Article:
Okay, guys, there is one basic rule with prostate cancer - if they want to use androgen depletion therapy (ADT) to eliminate your testosterone in the (false) belief that it will save your life, you need to find another doctor. Period. This article explains examines how ADT can actually INCREASE your risk of developing an aggressive form of the cancer.
"Stretching our data even further, these findings suggest that as men age and their testosterone levels decrease, loss of testosterone might actually encourage indolent prostate tumors to become more aggressive," Roberts said. "This suggests that testosterone supplements might be a good thing for the prostate, even though current wisdom suggests the opposite."If you have an aggressive form of prostate cancer, it will already have metastasized to bone by the time you receive ADT (it happens very early in the process) - and then with ADT you will lose sex drive, muscle mass, and bone density (not to mention developing cholesterol issues, depression, and potential heart disease). Once it gets into the bone, your chances of survival are lower, anyway - so why die impotent and depressed?
Another important issue is that ADT - when it works - only works for a couple of months, while the PCa is androgen-dependent. Eventually, it will become androgen-independent and things get worse form there.
The upshot of this research is that using ADT in men who are in the early stages of benign prostate hypertrophy (BPH) or high-grade prostatic intraepithelial neoplasia, a prostate abnormality that is thought to lead to prostate cancer, should not be deprived of testosterone because it raises the risk of developing a high-grade, aggressive form of the cancer - the opposite of what they intend with this treatment,
The numbers vary, but only around 10% of PCa is aggressive, and the death rate is down to around 3-6% for PCa overall (depending on whose numbers you read). Here is one set of stats, which is a little scary for guys my age (45), who entering the risk years:
Given current screening trends, it is estimated that 16.2% (1 in 6) of American men alive today will be diagnosed with the disease and approximately 3% (1 in 33) will die of the disease (Brawley 2012).Here is the new research:
Source: The American Association of Cancer Research24 December 2012
The use of androgen deprivation therapies to prevent precancerous prostate abnormalities developing into aggressive prostate cancer may have adverse effects in men with precancers with specific genetic alterations, according to data from a preclinical study recently published in Cancer Discovery, a journal of the American Association for Cancer Research."The growth and survival of prostate cancer cells are very dependent on signals that the cancer cells receive from a group of hormones, called androgens, which includes testosterone," said Thomas R. Roberts, Ph.D., co-chair of the Department of Cancer Biology at the Dana-Farber Cancer Institute and professor of biological chemistry and molecular pharmacology at Harvard Medical School in Boston, Mass.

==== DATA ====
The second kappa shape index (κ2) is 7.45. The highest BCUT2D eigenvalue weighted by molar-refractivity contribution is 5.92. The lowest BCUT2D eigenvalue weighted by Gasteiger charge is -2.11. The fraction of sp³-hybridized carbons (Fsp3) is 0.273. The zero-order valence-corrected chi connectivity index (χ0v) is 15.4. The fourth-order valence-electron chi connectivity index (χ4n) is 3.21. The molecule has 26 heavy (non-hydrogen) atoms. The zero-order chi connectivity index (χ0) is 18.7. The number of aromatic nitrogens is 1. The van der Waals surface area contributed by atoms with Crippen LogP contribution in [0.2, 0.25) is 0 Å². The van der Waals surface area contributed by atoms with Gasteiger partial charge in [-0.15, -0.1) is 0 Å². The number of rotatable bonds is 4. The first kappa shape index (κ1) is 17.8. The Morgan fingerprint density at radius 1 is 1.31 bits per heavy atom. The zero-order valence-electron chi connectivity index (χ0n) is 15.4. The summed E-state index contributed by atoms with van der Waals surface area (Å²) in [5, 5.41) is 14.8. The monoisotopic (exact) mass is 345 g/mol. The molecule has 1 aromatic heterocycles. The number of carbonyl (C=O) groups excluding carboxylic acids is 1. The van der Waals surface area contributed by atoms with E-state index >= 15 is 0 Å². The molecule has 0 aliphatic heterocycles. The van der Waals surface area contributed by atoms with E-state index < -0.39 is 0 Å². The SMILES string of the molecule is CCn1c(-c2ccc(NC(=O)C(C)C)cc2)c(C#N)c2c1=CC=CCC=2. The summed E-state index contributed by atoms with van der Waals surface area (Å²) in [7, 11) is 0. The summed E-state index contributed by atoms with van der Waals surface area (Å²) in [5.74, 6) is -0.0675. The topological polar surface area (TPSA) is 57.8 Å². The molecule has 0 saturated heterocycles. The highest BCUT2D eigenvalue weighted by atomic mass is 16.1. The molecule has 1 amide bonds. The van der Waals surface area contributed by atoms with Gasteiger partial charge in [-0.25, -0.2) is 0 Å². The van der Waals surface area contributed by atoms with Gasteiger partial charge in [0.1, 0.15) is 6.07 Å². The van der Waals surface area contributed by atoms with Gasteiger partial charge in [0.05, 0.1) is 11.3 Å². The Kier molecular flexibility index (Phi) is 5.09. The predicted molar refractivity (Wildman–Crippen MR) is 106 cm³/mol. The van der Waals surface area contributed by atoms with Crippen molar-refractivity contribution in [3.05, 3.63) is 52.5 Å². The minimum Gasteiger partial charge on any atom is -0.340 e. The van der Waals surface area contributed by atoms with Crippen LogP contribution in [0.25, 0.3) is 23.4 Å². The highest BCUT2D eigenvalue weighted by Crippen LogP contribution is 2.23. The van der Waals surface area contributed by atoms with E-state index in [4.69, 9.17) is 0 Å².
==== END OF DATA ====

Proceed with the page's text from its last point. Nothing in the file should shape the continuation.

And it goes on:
Previous findings from two major randomized, placebo-controlled prostate cancer chemoprevention trials revealed that androgen deprivation therapy reduced the overall risk for low-grade prostate cancer. However, both trials also revealed a high cumulative risk for high-grade prostate cancers that has caused concern among experts.
High-grade prostatic intraepithelial neoplasia is a prostate abnormality that is considered to be a major precursor to prostate cancer. Loss of the tumor suppressor PTEN is detected in 9 to 45 percent of clinical cases.
Using a mouse model of PTEN-driven high-grade prostatic intraepithelial neoplasia, Roberts and his colleagues investigated whether surgical or chemical androgen deprivation could prevent the cancer precursor from progressing to more aggressive disease.
"When we castrated the animals, we thought the tumors would shrink and they did initially," Roberts said. "However, they then grew back and became invasive."
The results of this preclinical study suggest that prophylactic reduction of the most active form of androgen, or blocking androgen receptor function, might have unintended consequences in some men.
"Stretching our data even further, these findings suggest that as men age and their testosterone levels decrease, loss of testosterone might actually encourage indolent prostate tumors to become more aggressive," Roberts said. "This suggests that testosterone supplements might be a good thing for the prostate, even though current wisdom suggests the opposite."
Roberts noted that these results should be interpreted with caution because the prostate glands of mice are different from their human counterparts. More data on human tumors are needed to evaluate whether the data from this mouse study are applicable to men.
Brawley, OW. (2012). "Prostate cancer epidemiology in the United States." World J Urol 30(2): 195-200.